To Really Live, Learn and Thrive in Social Media

You Need to Understand When 2 + 3 = 25

metcalfe's law illustrates the exponential value of add new devices (in social media that would be followers) to the network

Graphical representation of Metcalfe's Law for networks

How does a business gain critical mass in their social media network and get a return on investment? Let’s start with understanding social media beginnings. In a recent interview¹ with Jonathan Gourlay at the Monadnock Ledger –Transcript, we talked about Social Media, when it began and how it relates to business. In electronic media there were listservs where professionals could easily interact in a group discussion via email. Then there were online forums where communities could discuss the topics of the day.

Really the change from traditional to social media occurred when communication was not just broadcast or printed for many individuals to hear or read. It started when the audience could interact with the originator of the content. When that happened we went from a one-way to a two-way conversation. Talk radio was therefore an early form of social media. But the real power in social media occurs when communications go beyond just two people and many people are added to the conversation.

The leading networks in this digital age where you can build your network of followers, fans, and connections are Twitter, Facebook, LinkedIn and YouTube. Although more than 133,000,000 blogs have been indexed by Technorati since 2002, blogs are only a form of social media when people begin to comment and interact with each other. Without the comments it is still a traditional form of media communication.

Metcalfe’s Law Applied to Social Media

You might be asking “so when does 2 + 3 = 25?” Here’s where a scientific principle called Metcalfe’s Law comes into play. Metcalfe’s Law states:

“the value of a network increases proportionately with the square of the number of its users.”²

When you apply that law to social media networks, you can see that although 2+3=5, with Metcalfe’s Law the real power of the network is greater. In fact it is 5², or 5 x 5, which equals 25. Now you should consider, when does the cost of time and money spent on social media to expand your network give you a return on your investment? How can you get the value of your network to go from 5 to 25?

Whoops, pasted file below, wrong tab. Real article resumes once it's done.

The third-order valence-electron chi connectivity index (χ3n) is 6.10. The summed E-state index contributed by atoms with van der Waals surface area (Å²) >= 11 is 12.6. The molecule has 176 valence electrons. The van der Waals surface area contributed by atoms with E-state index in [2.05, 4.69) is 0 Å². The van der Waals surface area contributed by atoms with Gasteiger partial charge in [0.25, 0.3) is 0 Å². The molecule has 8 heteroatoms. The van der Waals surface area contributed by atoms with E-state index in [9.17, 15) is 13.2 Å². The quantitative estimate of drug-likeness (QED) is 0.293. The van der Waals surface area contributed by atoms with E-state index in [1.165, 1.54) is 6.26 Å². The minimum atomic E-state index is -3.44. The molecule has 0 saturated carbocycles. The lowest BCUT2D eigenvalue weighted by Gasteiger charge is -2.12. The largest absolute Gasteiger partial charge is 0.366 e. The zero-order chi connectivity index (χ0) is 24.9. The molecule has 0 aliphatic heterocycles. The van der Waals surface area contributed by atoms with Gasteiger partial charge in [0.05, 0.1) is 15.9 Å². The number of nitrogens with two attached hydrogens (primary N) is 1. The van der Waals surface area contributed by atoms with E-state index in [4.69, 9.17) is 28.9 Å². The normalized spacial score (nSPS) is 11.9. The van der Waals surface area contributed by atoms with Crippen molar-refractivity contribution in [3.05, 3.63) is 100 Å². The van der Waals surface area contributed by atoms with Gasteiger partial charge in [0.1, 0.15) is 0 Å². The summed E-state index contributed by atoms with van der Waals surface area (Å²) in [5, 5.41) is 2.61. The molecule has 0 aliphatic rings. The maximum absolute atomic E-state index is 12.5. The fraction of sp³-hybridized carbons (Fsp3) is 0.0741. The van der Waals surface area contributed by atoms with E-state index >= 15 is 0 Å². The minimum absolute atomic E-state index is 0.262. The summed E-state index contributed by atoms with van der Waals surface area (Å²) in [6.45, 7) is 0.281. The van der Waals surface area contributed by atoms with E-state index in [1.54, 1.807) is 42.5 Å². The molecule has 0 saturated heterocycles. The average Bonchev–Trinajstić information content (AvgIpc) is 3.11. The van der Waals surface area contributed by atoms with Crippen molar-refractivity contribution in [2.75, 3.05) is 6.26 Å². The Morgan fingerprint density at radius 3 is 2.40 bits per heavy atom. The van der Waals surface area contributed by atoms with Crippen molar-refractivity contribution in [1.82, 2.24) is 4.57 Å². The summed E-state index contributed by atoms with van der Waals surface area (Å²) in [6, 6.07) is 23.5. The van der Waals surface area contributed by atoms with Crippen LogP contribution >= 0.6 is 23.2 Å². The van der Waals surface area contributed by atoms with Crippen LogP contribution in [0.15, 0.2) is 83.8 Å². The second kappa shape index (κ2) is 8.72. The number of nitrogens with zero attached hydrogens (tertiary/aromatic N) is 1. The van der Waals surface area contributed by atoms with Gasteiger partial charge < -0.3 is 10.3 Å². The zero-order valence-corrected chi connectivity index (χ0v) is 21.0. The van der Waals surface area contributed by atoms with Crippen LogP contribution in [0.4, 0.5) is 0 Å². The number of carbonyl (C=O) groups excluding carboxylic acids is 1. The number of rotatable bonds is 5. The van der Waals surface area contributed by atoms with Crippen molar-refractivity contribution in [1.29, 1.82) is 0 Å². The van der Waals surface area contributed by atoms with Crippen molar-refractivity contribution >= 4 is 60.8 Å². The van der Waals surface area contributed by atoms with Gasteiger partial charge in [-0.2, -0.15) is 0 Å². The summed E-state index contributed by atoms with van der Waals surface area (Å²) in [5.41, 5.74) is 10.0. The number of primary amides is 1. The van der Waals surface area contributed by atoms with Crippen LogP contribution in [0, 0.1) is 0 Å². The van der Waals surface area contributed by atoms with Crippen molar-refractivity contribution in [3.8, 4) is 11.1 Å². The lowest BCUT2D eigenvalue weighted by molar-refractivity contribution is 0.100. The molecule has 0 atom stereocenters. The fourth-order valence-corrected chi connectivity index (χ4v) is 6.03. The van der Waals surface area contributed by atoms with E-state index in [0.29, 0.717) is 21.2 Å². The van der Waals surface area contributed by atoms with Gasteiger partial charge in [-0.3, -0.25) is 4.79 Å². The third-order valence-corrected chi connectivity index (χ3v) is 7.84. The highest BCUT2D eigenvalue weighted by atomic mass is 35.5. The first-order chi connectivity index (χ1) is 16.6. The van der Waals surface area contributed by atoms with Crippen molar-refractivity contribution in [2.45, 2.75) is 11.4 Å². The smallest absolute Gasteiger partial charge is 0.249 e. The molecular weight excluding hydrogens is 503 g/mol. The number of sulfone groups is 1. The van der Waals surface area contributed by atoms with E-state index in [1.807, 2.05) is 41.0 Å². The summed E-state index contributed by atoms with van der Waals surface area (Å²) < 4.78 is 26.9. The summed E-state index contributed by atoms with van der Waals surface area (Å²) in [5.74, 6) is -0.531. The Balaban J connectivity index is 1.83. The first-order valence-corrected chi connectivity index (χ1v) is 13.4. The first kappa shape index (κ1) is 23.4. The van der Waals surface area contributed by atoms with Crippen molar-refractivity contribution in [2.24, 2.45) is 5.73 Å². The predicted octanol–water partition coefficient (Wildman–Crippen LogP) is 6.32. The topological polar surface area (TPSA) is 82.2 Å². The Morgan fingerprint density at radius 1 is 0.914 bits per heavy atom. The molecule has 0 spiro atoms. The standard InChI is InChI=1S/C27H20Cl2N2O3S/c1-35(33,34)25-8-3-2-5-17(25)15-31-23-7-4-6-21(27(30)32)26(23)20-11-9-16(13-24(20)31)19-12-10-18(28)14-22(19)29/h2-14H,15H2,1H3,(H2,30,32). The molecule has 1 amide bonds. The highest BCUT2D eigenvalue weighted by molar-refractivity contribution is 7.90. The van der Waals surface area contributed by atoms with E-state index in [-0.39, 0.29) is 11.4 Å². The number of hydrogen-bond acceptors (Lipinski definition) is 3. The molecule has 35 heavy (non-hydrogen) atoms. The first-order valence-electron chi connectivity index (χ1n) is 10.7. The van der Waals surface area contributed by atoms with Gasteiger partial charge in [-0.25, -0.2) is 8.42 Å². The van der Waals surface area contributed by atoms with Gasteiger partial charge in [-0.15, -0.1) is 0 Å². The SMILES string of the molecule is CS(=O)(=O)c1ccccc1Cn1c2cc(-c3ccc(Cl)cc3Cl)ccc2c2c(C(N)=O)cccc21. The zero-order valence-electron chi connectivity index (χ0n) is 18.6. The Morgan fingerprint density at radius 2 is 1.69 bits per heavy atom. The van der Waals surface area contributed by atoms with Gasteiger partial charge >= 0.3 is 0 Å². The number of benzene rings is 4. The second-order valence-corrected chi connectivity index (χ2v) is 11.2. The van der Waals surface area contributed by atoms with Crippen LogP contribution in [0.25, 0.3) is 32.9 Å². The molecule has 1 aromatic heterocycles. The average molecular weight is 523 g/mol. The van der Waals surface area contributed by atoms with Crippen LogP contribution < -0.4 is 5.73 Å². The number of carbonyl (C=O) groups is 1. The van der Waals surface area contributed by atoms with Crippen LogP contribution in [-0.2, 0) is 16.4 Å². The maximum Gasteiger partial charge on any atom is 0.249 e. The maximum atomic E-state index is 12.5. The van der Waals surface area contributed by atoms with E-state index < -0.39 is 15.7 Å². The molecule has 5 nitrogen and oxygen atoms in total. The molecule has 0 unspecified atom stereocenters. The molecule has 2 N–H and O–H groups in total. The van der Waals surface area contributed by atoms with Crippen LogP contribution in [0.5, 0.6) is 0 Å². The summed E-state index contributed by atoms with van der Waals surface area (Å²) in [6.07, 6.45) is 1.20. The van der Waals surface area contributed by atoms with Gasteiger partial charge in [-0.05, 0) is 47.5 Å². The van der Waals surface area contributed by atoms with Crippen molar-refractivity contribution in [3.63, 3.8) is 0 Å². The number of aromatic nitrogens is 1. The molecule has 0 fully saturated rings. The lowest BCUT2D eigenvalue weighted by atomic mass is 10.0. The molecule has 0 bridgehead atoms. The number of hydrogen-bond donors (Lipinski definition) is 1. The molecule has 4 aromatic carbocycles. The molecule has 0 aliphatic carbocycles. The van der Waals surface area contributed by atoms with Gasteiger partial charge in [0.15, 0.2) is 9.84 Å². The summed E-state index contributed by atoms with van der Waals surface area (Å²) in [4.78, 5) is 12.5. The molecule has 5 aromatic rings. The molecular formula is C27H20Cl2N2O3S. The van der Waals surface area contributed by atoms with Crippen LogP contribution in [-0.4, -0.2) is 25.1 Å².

Engagement Increases Impact and Influence

To really live, learn and thrive in social media you need to do more than add more friends, fans or followers. The value potential of Metcalfe’s Law can only be fully realized if you interact with your audience and keep your communications authentic, consistent and relevant.

If your friends, fans, followers are not engaged, the impact or influence of your network is diminished. If they are engaged, the value of your network will grow exponentially. Of course, as in all business, you must start with a good product or service.

Metcalfe’s original point was to establish the existence of a cost-value crossover point–critical mass–before which networks don’t pay. Should you get involved with social media. I would say yes. The choices that have to be made are which networks, how much time, how much money.

Remember to create a strategy for your social media marketing with measurable results so you don’t spend time and money, without knowing your return on that investment.

¹Getting Social” by Jonathan Gourlay, Monadnock Ledger-Transcript.

²"Metcalfe’s Law: more misunderstood than wrong?” by Simeon Simeonov

Share or Bookmark:
  • Digg
  • del.icio.us
  • StumbleUpon
  • Technorati
  • Google Bookmarks
  • ShareThis

1 Comment »

Leave a Comment

 

1 Trackback \ Ping »

  1. October 28, 2010 @ 8:25 am

    [...] This post was mentioned on Twitter by Consensus-Technology, Barbara O'Connell. Barbara O'Connell said: RT @consensustechno: If you want to break the code and understand more about being successful in social media…. http://fb.me/KWMjpOjC [...]

Home Internet Strategy Custom Web Design Search Optimization Social Media Internet Consultants Company Blog